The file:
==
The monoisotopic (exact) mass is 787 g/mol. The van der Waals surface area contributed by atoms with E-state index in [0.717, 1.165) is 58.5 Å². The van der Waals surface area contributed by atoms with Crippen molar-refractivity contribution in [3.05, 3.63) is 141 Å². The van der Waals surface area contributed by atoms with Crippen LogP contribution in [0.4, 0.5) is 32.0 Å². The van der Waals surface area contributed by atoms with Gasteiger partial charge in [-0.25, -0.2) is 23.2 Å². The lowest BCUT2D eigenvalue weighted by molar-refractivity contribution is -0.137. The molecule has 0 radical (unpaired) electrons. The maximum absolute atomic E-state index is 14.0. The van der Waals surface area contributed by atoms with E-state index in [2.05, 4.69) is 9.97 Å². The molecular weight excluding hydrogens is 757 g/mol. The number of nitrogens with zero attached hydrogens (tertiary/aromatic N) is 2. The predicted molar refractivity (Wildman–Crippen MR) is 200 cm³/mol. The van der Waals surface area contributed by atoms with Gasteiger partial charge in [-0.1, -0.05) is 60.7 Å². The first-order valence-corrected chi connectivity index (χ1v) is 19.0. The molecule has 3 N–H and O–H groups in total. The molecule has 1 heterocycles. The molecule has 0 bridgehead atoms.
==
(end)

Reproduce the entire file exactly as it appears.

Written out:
The monoisotopic (exact) mass is 787 g/mol. The van der Waals surface area contributed by atoms with E-state index in [0.717, 1.165) is 58.5 Å². The van der Waals surface area contributed by atoms with Crippen molar-refractivity contribution in [3.05, 3.63) is 141 Å². The van der Waals surface area contributed by atoms with Crippen LogP contribution in [0.4, 0.5) is 32.0 Å². The van der Waals surface area contributed by atoms with Gasteiger partial charge in [-0.25, -0.2) is 23.2 Å². The lowest BCUT2D eigenvalue weighted by molar-refractivity contribution is -0.137. The molecule has 0 radical (unpaired) electrons. The maximum absolute atomic E-state index is 14.0. The van der Waals surface area contributed by atoms with E-state index in [2.05, 4.69) is 9.97 Å². The molecular weight excluding hydrogens is 757 g/mol. The number of nitrogens with zero attached hydrogens (tertiary/aromatic N) is 2. The predicted molar refractivity (Wildman–Crippen MR) is 200 cm³/mol. The van der Waals surface area contributed by atoms with Gasteiger partial charge in [-0.1, -0.05) is 60.7 Å². The first-order valence-corrected chi connectivity index (χ1v) is 19.0. The molecule has 3 N–H and O–H groups in total. The molecule has 1 heterocycles. The molecule has 0 bridgehead atoms.